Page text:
The possible class action against banks for charges for late payments has attracted a lot of attention. The publicity stirred a reader to write to us about their experience.
Their problem concerned charges on a late credit card payment. An automatic payment authority had been in place giving their credit card company the right to deduct the amount due. Things had gone along for years without a hitch, until last month.
The month before, the reader had used their credit card to pay a rates bill so the amount to be deducted was unusually large and more than they had in their cheque account. The AP was rejected and the payment not made on the due date.
Realising the next day what had happened, the payment was made in full and the debt cleared - an honest enough mistake and no doubt one that many people make from time to time. The credit card holder had expected the credit card company to charge interest for one day at the prescribed rate, which was 19.95 per cent.
But they were charged $96.22 interest plus a $15 late payment fee. Given the account was unpaid for only one day the $96 interest represented an annual interest rate of 589 per cent.
Outraged, our reader asked the bank to explain how they arrived at the interest charge. The bank explained the interest is not based on the time between the due payment date and the actual payment date but is back-dated to the previous month's closing balance. In other words, the normal 30 days interest-free period is ignored.
Our reader was therefore charged 31 days interest for a payment that was only a day late.
This story does have a happy ending though. The bank did agree to refund the $96.22 interest charge in full, as well as the $15. The complaint was made at the same time the press were covering the class action story so maybe that helped the reader, but whatever the reason, well done to the bank.
However, we don't think the way the bank calculates the penalty interest is fair so be wise and don't be shy about challenging your bank. It is also a warning about credit card payments and the need to pay the monthly account on or before the due date.
It's not the only case of a bank reversing charges. A number of years ago, we became aware that a bank was charging the full rate of interest on a loan even though the borrower had not drawn down the full amount. The borrower became suspicious and asked the bank to explain their calculation only when they compared the interest charged against the principal borrowed.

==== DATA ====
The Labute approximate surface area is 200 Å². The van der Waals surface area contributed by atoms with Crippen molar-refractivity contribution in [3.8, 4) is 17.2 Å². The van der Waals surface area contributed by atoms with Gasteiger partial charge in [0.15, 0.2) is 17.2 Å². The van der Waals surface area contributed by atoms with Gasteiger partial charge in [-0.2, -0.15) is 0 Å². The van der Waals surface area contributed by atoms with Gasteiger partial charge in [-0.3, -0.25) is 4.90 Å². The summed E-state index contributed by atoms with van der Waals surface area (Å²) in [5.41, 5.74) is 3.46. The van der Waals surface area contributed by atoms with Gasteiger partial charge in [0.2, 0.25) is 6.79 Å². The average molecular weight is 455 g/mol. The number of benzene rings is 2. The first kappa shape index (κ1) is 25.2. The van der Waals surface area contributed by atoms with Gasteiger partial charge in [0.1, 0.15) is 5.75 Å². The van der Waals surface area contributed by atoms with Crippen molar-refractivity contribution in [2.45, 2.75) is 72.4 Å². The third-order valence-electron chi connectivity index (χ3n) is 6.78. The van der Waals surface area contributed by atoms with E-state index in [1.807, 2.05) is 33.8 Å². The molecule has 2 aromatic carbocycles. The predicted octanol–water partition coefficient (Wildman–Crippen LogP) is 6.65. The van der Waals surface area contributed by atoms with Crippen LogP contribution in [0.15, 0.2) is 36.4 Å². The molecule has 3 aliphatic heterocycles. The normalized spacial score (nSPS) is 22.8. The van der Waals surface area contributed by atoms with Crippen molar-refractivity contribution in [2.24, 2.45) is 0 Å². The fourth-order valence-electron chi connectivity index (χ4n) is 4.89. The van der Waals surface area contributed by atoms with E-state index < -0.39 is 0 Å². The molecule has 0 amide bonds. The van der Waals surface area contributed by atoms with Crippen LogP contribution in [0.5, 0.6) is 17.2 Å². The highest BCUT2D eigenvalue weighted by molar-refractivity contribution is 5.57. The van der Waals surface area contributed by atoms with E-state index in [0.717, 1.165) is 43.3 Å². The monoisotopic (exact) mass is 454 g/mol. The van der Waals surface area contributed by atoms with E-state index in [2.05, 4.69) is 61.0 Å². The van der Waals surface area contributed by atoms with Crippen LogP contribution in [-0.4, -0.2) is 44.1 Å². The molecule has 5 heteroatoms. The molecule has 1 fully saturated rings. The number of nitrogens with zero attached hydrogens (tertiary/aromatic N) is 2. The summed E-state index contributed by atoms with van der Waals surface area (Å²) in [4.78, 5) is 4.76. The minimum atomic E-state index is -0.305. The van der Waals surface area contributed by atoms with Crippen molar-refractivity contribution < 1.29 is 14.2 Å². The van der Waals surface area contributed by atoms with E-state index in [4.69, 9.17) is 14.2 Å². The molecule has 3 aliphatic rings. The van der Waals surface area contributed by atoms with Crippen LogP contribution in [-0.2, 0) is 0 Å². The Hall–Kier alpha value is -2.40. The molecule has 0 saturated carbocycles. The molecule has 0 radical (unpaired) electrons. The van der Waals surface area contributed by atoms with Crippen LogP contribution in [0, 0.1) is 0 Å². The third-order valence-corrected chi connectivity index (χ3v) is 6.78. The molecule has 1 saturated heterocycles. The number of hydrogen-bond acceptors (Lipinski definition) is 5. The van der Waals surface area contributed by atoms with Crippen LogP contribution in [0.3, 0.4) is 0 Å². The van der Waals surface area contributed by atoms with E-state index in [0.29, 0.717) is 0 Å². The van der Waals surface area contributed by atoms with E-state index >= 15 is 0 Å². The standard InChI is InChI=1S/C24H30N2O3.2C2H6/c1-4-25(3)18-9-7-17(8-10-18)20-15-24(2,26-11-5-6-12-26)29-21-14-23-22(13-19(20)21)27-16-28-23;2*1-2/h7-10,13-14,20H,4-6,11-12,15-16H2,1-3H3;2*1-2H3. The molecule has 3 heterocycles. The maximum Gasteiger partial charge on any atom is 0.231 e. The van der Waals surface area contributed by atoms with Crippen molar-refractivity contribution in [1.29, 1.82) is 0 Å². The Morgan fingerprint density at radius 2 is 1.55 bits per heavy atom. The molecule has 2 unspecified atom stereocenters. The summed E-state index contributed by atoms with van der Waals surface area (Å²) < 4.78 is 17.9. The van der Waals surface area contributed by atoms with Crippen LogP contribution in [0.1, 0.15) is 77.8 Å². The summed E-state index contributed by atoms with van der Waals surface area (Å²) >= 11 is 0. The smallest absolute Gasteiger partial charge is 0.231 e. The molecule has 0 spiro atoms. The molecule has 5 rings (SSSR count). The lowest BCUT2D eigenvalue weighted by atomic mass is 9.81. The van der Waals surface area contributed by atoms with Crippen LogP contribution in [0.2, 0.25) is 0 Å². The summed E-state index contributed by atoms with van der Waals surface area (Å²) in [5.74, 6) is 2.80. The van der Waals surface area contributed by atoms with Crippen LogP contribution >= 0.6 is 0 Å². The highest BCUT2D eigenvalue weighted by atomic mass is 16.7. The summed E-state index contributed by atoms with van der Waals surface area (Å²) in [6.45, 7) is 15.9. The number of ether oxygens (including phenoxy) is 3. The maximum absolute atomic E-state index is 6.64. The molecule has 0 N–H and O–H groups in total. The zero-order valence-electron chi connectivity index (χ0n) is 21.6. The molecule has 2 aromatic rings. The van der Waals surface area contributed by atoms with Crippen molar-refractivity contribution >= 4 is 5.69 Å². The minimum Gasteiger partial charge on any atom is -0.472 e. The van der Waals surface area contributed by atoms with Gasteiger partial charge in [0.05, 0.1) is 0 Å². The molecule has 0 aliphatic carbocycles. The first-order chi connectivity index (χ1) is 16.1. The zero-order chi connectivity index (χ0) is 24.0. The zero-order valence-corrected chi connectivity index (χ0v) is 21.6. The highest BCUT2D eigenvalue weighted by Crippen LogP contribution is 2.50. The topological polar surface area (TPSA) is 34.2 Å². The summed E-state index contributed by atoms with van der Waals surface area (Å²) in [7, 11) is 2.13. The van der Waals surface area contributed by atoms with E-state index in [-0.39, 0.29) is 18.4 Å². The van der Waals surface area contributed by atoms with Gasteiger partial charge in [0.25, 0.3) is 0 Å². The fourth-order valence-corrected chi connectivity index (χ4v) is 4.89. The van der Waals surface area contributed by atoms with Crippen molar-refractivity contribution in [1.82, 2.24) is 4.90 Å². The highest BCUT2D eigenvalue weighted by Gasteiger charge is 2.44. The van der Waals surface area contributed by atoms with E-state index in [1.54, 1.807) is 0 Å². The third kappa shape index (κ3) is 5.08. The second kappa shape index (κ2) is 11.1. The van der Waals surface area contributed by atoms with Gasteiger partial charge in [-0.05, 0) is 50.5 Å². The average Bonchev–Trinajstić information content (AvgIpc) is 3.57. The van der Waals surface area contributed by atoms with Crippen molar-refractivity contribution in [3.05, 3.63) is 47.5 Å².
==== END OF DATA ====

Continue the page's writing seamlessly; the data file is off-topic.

Eventually, they received a full explanation. The borrower challenged the bank on the grounds that the bank should not be charging interest on money they had not loaned. The bank would not budge and things became deadlocked, until the borrower said they were going to refer the matter to the Banking Ombudsman for a ruling.
At that point the matter was passed on to someone else in the bank and resistance and obstruction melted into compliance and co-operation. The bank fully refunded the overcharged interest, amounting to many thousands of dollars, and apologised profusely.
In our view, it was not really a case of the bank seeing the error of its ways - more of a case it did not want the publicity that would flow from the Ombudsman's ruling and a potential order that the bank fully refund every other case where this overcharging had occurred.
We wonder how many people are not wise enough - or stroppy enough - to challenge their bank. We think people like our readers mentioned are the exception, rather than the norm. It's time to get smarter with your money, Kiwis!
Frank and Muriel Newman are the authors of Living Off the Smell of an Oily Rag in NZ. Readers can submit their oily rag tips at www.oilyrag.co.nz.